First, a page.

You are here

Justice News

Department of Justice
U.S. Attorney’s Office
Southern District of New York

FOR IMMEDIATE RELEASE
Wednesday, September 3, 2014

Member Of Guinea Bissau-Based International Narcotics Trafficking Conspiracy Sentenced In Manhattan Federal Court To 78 Months In Prison

Preet Bharara, the United States Attorney for the Southern District of New York, announced that PAPIS DJEME, a citizen of Guinea Bissau, was sentenced today in Manhattan federal court to 78 months in prison for participating in a conspiracy to import narcotics into the United States. DJEME was arrested on April 2, 2013, by the Drug Enforcement Administration’s (“DEA”) Special Operations Division, Bilateral Investigative Unit Narco-Terrorism Group, and the DEA’s Foreign-deployed Advisory Support Team (“FAST”) off the coast of West Africa while onboard a vessel under DEA control in international waters. On April 29, 2014, DJEME pled guilty before U.S. District Judge Richard M. Berman, who also imposed today’s sentence.

Manhattan U.S. Attorney Preet Bharara said: “From start to finish, this case has shown that US law enforcement will bring to justice traffickers who bring illegal drugs into this country, even when their criminal acts span four continents. Djeme and his codefendants conspired to transport drugs between South America and West Africa and sell them in Europe and the US. Now he faces 78 months in federal prison here.”

According to the Indictment, other documents filed in Manhattan federal court, and statements made at DJEME’s guilty plea and today’s sentencing:

Beginning in the summer of 2012, DJEME and his co-defendants, former Guinea Bissau Naval Admiral Jose Americo Bubo Natchuto and Tchamy Yala, engaged in a series of recorded meetings in Guinea Bissau with confidential sources (the “CSs”) working with the DEA who purported to be representatives and/or associates of South American-based narcotics traffickers.

In an early meeting in which Natchuto and Yala discussed the shipment of ton-quantities of cocaine from South America to Guinea Bissau by sea, Natchuto noted that the Guinea Bissau government was weak in light of the recent coup d’état and that it was therefore an ideal time for the proposed cocaine transaction. At an October 2012 meeting, DJEME advocated using “go-fast” boats to transport the cocaine into Guinea Bissau, because such boats could more easily navigate the waters of Guinea Bissau, and provided a photograph of the type of “go-fast” boat that could be used to transport the cocaine, as well as information for the purchase of such boats.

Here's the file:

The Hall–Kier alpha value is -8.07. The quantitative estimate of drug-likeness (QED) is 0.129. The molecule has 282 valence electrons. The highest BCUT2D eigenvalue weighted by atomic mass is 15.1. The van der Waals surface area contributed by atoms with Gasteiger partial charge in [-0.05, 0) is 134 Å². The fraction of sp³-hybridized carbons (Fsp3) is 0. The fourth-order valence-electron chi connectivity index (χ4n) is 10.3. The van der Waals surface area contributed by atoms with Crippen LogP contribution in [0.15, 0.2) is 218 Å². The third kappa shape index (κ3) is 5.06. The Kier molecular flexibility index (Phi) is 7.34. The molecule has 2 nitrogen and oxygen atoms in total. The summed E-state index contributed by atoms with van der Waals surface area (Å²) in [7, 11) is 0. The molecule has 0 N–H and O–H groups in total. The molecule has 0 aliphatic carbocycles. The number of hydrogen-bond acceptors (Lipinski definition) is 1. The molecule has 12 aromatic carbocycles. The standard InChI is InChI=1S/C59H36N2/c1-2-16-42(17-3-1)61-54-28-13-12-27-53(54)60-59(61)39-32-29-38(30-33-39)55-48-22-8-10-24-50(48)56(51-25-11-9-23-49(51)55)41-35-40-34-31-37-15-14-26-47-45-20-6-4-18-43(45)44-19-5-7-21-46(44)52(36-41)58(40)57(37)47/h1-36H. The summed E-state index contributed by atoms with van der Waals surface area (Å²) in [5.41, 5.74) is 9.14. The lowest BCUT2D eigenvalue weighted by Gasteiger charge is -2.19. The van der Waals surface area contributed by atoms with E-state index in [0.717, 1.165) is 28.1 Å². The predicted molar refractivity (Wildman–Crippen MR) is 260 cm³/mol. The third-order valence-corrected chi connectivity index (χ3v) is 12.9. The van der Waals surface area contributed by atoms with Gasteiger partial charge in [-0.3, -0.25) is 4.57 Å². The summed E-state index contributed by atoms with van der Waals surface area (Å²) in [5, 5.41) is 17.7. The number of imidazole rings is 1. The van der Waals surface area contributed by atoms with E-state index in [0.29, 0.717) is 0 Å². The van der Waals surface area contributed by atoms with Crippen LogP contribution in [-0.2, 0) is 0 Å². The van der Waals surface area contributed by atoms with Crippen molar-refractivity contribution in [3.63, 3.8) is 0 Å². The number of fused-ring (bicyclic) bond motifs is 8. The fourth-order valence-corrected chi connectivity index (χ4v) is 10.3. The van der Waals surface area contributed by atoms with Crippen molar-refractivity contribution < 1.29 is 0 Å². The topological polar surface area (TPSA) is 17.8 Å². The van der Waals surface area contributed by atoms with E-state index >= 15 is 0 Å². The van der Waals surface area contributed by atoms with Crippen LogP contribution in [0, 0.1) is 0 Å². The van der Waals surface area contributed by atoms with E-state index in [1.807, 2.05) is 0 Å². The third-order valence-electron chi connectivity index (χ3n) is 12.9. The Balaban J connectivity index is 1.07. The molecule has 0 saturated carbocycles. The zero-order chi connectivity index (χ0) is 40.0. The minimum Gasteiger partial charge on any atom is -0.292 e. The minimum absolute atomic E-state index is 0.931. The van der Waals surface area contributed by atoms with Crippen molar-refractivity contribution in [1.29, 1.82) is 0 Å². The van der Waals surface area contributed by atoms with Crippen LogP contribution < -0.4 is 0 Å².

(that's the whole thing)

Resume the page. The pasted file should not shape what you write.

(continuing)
In further meetings, DJEME, Natchuto, and Yala agreed to assist the CSs by receiving a two-ton load of cocaine that would be transported to Guinea Bissau by boat and stored in Guinea Bissau for distribution to Europe and the United States. For example, on November 17, 2012, DJEME and his co-defendants met with two of the CSs in Guinea Bissau and discussed importing 1,000 kilograms of cocaine into the United States. Also during the meeting, Natchuto offered to utilize a company that he owned to facilitate the shipment of cocaine out of Guinea Bissau. DJEME agreed to provide the two CSs with business documents for Natchuto’s company, and additionally confirmed that he and Yala would handle the security of the drugs in Guinea Bissau, with only DJEME, Natchuto, and Yala knowing the precise location of the drugs.

At a meeting the following day at which DJEME was present, Natchuto confirmed that he would charge a fee of $1,000,000 per 1,000 kilograms of cocaine received in Guinea Bissau. DJEME provided the confidential source who was posing as the cocaine supplier with a Skype account and two email addresses. The CSs later received emails from the accounts provided by DJEME, including a December 2012 email with longitude and latitude coordinates for where the boat transporting the cocaine from South America could meet the “go fast” boat off the west coast of Africa, so the cocaine could then be brought to Guinea Bissau on the “go fast” boat.

In addition to his prison term, DJEME, 31, was sentenced to three years of supervised release and was ordered to pay a $100 special assessment.

On April 28, 2014, DJEME’s co-defendant, Tchamy Yala, pled guilty to participating in a conspiracy to import narcotics into the United States. Yala’s sentencing is scheduled to take place before Judge Berman on November 17, 2014, at 11:00 a.m.

Mr. Bharara praised the outstanding efforts of the Special Operations Division of the DEA. Mr. Bharara also thanked DEA’s FAST, Lisbon Country Office, and Bogota Country Office, as well as the U.S. Department of Justice’s Office of International Affairs and the U.S. Department of State.

This case is being handled by the Office’s Terrorism and International Narcotics Unit. Assistant United States Attorney Aimee Hector is in charge of the prosecution.

U.S. v. Papis Djeme S1 Indictment

Press Release Number: 
14-252
Updated May 18, 2015